Today, it’s common that EdT and EdP are created each with their individual formula and list of notes, in order to achieve an either more fresh or more sensual effect. It wouldn’t be wrong to say that any version of a scent is basically a flanker. An example of this is L’Homme Idéal: other than the name and the almond note, the EdT and EdP don't have much else in common, not even the olfactive family.

When the EdT launched, many Guerlain aficionados immediately began to wish for a more rounded and “Guerlinade-like” interpretation of the almond note. The new EdP may be the answer to their prayers, although anyone who was hoping for an “intense” version might be disappointed. While the gorgeous crunchiness of the signature almond-leather-bergamot accord is still there in the top, the rest of the fragrance takes a whole new direction. The EdP has not just diminished most of the EdT’s fresh and dry elements, but it has literally removed the neroli, rosemary, green apple and vetiver. Instead we find a sweeter and gentler mandarin top note. This change solves the problem of the original fragrance being too “metallic” and harsh in some people’s opinion; already five minutes into the EdP, it is smooth and velvety like an Amaretto liqueur. Due to the lack of freshness, the overall impression is sweet, but what may come as a surprise is that the EdP is not one bit more gourmand or praline-like than the EdT. Guerlain’s masculines don’t seem to follow the feminine trend of becoming more and more sugary. The downside of the change is that it eliminates the vibrancy and contrast that made the EdT so addictive, leaving the almond a cozy blend of balsamic and slightly spicy notes: cinnamon, cardamom, aromatic resins, rum, tonka bean, and not least vanilla. Jacques Guerlain would rarely use balsamic ingredients as anything but a background accord, but Morocco-based Serge Lutens has made them fashionable to wear in and by themselves.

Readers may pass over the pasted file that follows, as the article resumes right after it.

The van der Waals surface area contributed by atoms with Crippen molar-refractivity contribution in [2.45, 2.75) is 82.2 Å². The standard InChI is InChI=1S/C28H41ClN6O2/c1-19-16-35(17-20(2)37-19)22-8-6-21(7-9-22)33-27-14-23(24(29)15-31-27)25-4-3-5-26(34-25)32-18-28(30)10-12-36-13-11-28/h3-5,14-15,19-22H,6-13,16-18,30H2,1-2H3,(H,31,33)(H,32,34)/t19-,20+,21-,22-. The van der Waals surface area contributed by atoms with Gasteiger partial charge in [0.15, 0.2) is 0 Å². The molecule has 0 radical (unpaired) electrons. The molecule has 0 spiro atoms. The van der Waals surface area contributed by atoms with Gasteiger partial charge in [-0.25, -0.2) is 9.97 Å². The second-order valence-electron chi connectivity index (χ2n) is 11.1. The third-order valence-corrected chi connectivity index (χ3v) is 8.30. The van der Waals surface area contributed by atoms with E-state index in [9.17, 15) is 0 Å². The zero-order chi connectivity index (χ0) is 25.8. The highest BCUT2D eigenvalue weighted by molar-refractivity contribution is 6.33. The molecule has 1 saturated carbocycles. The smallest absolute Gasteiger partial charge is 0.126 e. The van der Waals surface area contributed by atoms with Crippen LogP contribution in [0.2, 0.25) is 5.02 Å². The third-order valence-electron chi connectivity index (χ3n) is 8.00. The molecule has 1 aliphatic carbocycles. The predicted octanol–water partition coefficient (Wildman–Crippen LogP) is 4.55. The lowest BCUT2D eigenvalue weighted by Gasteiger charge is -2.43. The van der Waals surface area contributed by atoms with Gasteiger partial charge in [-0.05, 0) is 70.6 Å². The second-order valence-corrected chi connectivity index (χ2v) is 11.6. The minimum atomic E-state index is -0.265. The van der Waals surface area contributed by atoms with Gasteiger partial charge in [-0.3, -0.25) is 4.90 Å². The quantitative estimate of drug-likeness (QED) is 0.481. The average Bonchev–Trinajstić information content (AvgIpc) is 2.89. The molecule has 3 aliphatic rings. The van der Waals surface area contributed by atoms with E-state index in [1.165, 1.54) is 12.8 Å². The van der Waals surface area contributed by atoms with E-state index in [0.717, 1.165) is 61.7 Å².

Despite the presence of cedarwood, ashy like a cigar box, with this interpretation, it’s so restrained that L’Homme Idéal is no longer a “boisé sec” type fragrance, but rather a woody oriental, though by no means a competitor to Guerlain’s classic masculine oriental, Habit Rouge. It smells very much like a vanilla version of the Middle East inspired Ambre Éternel from earlier this year, and hence addresses itself more to young “niche” fashionistas than to lovers of classic Guerlain boldness. If L’Homme Idéal EdT was black leather, then the EdP is suede, a suave evening fragrance with all the rough edges brushed into balsamic soft focus. In fact, it’s so soft that some will likely miss the power of the EdT. L’Homme Idéal EdP is by no means “extreme” the way L’Instant de Guerlain Pour Homme Extrême was.

On the other hand, what probably makes it a real winner among Guerlain lovers is the wonderfully natural feel of vanilla that pervades the scent, like plump vanilla pods soaked in alcohol, as well as an inclusion of Bulgarian rose, sandalwood, and a distinct oud note that will please Arab customers. It all makes for an elegant aura, coupled with a raspberry note that accentuates the fruity and deep syrup facets of rose, vanilla and oud. Raspberry is one of Guerlain’s most frequent fruity notes (think Insolence, La Petite Robe Noire, French Kiss, Santal Royal, Ne m’Oubliez Pas), because it can add a delectable jammy sensation to most floral, woody and gourmand compositions. It’s the first time that we find it in a masculine Guerlain, though. Here, it’s moderated to only appear in the drydown, but it suffices to make us want to have another sip of this Amaretto liqueur.

Officially presented as a joint creation between Thierry Wasser and Delphine Jelk, with this launch Guerlain deviates from its usual policy of only mentioning Thierry Wasser as the creator. Delphine Jelk was the author of the original La Petite Robe Noire (2009), and has worked as Wasser’s co-perfumer since then.

  We love: the EdT

  If you want your almond fresh

  Contemporary woody, just classier

Some images courtesy of